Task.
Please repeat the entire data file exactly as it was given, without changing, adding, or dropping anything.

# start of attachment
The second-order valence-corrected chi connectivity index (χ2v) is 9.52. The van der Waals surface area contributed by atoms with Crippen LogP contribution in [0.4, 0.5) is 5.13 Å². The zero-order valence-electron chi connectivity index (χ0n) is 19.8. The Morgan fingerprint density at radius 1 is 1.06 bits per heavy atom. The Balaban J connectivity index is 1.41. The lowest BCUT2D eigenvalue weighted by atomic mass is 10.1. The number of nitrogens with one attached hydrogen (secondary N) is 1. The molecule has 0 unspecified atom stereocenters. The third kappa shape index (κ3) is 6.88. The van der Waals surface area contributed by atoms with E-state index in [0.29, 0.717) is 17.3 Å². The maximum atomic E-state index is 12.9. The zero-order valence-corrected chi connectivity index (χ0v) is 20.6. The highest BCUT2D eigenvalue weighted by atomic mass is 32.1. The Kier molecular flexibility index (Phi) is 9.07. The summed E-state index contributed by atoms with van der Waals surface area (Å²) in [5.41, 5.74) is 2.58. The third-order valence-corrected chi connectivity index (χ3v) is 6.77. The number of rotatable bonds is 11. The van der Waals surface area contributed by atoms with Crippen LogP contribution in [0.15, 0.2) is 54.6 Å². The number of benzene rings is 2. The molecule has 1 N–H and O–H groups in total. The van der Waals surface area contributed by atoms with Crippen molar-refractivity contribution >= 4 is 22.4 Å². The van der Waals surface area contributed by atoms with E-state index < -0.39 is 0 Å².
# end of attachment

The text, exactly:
The second-order valence-corrected chi connectivity index (χ2v) is 9.52. The van der Waals surface area contributed by atoms with Crippen LogP contribution in [0.4, 0.5) is 5.13 Å². The zero-order valence-electron chi connectivity index (χ0n) is 19.8. The Morgan fingerprint density at radius 1 is 1.06 bits per heavy atom. The Balaban J connectivity index is 1.41. The lowest BCUT2D eigenvalue weighted by atomic mass is 10.1. The number of nitrogens with one attached hydrogen (secondary N) is 1. The molecule has 0 unspecified atom stereocenters. The third kappa shape index (κ3) is 6.88. The van der Waals surface area contributed by atoms with E-state index in [0.29, 0.717) is 17.3 Å². The maximum atomic E-state index is 12.9. The zero-order valence-corrected chi connectivity index (χ0v) is 20.6. The highest BCUT2D eigenvalue weighted by atomic mass is 32.1. The Kier molecular flexibility index (Phi) is 9.07. The summed E-state index contributed by atoms with van der Waals surface area (Å²) in [5.41, 5.74) is 2.58. The third-order valence-corrected chi connectivity index (χ3v) is 6.77. The number of rotatable bonds is 11. The van der Waals surface area contributed by atoms with Crippen LogP contribution in [0.15, 0.2) is 54.6 Å². The number of benzene rings is 2. The molecule has 1 N–H and O–H groups in total. The van der Waals surface area contributed by atoms with Crippen molar-refractivity contribution >= 4 is 22.4 Å². The van der Waals surface area contributed by atoms with E-state index < -0.39 is 0 Å².